Maurer rose

From Wikipedia, the free encyclopedia
Jump to: navigation, search

In geometry, the concept of a Maurer rose was introduced by Peter M. Maurer in his article titled A Rose is a Rose...[1]. A Maurer rose consists of some lines that connect some points on a rose curve.

A Maurer rose with n = 7 and d = 29


Let r = sin() be a rose in the polar coordinate system, where n is a positive integer. The rose has n petals if n is odd, and 2n petals if n is even.

We then take 361 points on the rose:

(sin(nk), k) (k = 0, d, 2d, 3d, ..., 360d),

where d is a positive integer and the angles are in degrees, not radians.


A Maurer rose of the rose r = sin() consists of the 360 lines successively connecting the above 361 points. Thus a Maurer rose is a polygonal curve with vertices on a rose.

A Maurer rose can be described as a closed route in the polar plane. A walker starts a journey from the origin, (0, 0), and walks along a line to the point (sin(nd), d). Then, in the second leg of the journey, the walker walks along a line to the next point, (sin(n·2d), 2d), and so on. Finally, in the final leg of the journey, the walker walks along a line, from (sin(n·359d), 359d) to the ending point, (sin(n·360d), 360d). The whole route is the Maurer rose of the rose r = sin(). A Maurer rose is a closed curve since the starting point, (0, 0) and the ending point, (sin(n·360d), 360d), coincide.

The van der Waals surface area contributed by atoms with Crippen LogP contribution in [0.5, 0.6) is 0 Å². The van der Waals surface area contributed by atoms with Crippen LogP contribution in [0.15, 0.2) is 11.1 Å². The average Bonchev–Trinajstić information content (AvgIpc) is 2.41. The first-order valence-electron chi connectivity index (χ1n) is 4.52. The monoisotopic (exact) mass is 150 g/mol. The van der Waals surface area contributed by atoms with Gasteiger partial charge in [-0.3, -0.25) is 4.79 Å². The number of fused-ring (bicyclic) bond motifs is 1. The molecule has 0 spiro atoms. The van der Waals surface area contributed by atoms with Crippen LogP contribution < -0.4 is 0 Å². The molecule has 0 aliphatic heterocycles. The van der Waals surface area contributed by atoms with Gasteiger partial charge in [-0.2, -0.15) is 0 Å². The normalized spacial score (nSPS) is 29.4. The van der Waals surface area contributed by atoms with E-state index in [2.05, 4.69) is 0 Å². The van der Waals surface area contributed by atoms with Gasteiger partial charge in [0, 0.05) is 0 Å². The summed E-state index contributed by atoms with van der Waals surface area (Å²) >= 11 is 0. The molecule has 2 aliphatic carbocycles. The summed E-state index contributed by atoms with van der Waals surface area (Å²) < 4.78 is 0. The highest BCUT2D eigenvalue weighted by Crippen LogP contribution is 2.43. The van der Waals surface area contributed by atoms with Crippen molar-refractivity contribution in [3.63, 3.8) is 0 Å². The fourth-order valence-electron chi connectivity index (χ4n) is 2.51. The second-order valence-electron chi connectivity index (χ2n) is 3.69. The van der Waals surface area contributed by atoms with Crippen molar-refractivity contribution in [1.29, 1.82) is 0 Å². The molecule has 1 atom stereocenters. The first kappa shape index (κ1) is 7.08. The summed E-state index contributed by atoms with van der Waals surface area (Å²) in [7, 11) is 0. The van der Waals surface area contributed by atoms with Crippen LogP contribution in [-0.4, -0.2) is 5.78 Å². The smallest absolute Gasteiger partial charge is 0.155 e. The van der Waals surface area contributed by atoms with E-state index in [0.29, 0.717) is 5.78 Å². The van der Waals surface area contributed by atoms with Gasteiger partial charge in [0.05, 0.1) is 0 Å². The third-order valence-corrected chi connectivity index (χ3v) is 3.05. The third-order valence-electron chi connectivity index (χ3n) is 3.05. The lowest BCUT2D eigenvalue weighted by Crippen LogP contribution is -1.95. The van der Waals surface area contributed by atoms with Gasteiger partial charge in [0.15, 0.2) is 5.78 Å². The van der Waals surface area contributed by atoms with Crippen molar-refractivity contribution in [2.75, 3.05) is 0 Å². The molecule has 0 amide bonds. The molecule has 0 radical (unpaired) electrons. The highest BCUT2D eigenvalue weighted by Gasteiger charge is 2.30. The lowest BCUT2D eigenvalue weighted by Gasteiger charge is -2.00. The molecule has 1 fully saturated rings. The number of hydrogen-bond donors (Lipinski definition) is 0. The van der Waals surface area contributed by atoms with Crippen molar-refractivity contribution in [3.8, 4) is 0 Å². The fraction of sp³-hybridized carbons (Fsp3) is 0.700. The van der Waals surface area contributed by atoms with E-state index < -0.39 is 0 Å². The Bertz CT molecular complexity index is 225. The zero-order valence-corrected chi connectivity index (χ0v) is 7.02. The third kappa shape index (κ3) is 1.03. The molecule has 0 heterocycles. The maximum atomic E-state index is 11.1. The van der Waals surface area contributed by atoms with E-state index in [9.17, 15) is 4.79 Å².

The following figure shows the evolution of a Maurer rose (n = 2, d = 29° ).

Evolution of a Maurer Rose.svg


The following are some Maurer roses drawn with some values for n and d:

Maurer roses.svg

Maple code[edit]

Below is the Maple code for plotting Maurer roses (different values of n and d can be chosen by the user):

with(plots)  :
for k from 0 to K do k1:=k*d*Pi/180:k2:=(k+1)*d*Pi/180:
Maurer_rose[k]:=listplot(sin(n*k1),k1, sin(n*k2),k2,coords=polar,color=blue):od:


(Interactive Demonstrations)